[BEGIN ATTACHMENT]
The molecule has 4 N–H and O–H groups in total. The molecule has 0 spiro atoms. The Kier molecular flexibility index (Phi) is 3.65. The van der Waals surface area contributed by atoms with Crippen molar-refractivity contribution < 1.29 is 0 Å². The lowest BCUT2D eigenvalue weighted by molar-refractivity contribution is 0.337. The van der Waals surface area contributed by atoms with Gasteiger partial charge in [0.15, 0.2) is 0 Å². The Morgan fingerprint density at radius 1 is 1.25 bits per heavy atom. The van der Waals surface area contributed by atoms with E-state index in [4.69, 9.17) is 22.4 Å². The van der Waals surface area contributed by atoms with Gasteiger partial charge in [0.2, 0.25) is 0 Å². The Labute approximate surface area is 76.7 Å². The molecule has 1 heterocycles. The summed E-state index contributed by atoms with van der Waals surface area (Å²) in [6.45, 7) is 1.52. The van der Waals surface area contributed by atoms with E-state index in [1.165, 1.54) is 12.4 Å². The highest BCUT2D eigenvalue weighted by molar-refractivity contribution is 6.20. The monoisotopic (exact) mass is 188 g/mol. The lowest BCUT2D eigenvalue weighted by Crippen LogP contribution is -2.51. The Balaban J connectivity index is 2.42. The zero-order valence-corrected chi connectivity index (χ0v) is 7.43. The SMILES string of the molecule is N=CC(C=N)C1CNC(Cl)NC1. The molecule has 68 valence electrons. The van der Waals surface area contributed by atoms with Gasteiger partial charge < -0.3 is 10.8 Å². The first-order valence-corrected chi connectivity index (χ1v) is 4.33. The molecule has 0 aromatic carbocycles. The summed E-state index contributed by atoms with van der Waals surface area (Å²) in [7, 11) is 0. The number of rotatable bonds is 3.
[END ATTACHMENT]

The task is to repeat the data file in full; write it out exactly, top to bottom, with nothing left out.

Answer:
The molecule has 4 N–H and O–H groups in total. The molecule has 0 spiro atoms. The Kier molecular flexibility index (Phi) is 3.65. The van der Waals surface area contributed by atoms with Crippen molar-refractivity contribution < 1.29 is 0 Å². The lowest BCUT2D eigenvalue weighted by molar-refractivity contribution is 0.337. The van der Waals surface area contributed by atoms with Gasteiger partial charge in [0.15, 0.2) is 0 Å². The Morgan fingerprint density at radius 1 is 1.25 bits per heavy atom. The van der Waals surface area contributed by atoms with E-state index in [4.69, 9.17) is 22.4 Å². The van der Waals surface area contributed by atoms with Gasteiger partial charge in [0.2, 0.25) is 0 Å². The Labute approximate surface area is 76.7 Å². The molecule has 1 heterocycles. The summed E-state index contributed by atoms with van der Waals surface area (Å²) in [6.45, 7) is 1.52. The van der Waals surface area contributed by atoms with E-state index in [1.165, 1.54) is 12.4 Å². The highest BCUT2D eigenvalue weighted by molar-refractivity contribution is 6.20. The monoisotopic (exact) mass is 188 g/mol. The lowest BCUT2D eigenvalue weighted by Crippen LogP contribution is -2.51. The Balaban J connectivity index is 2.42. The zero-order valence-corrected chi connectivity index (χ0v) is 7.43. The SMILES string of the molecule is N=CC(C=N)C1CNC(Cl)NC1. The molecule has 68 valence electrons. The van der Waals surface area contributed by atoms with Gasteiger partial charge < -0.3 is 10.8 Å². The first-order valence-corrected chi connectivity index (χ1v) is 4.33. The molecule has 0 aromatic carbocycles. The summed E-state index contributed by atoms with van der Waals surface area (Å²) in [7, 11) is 0. The number of rotatable bonds is 3.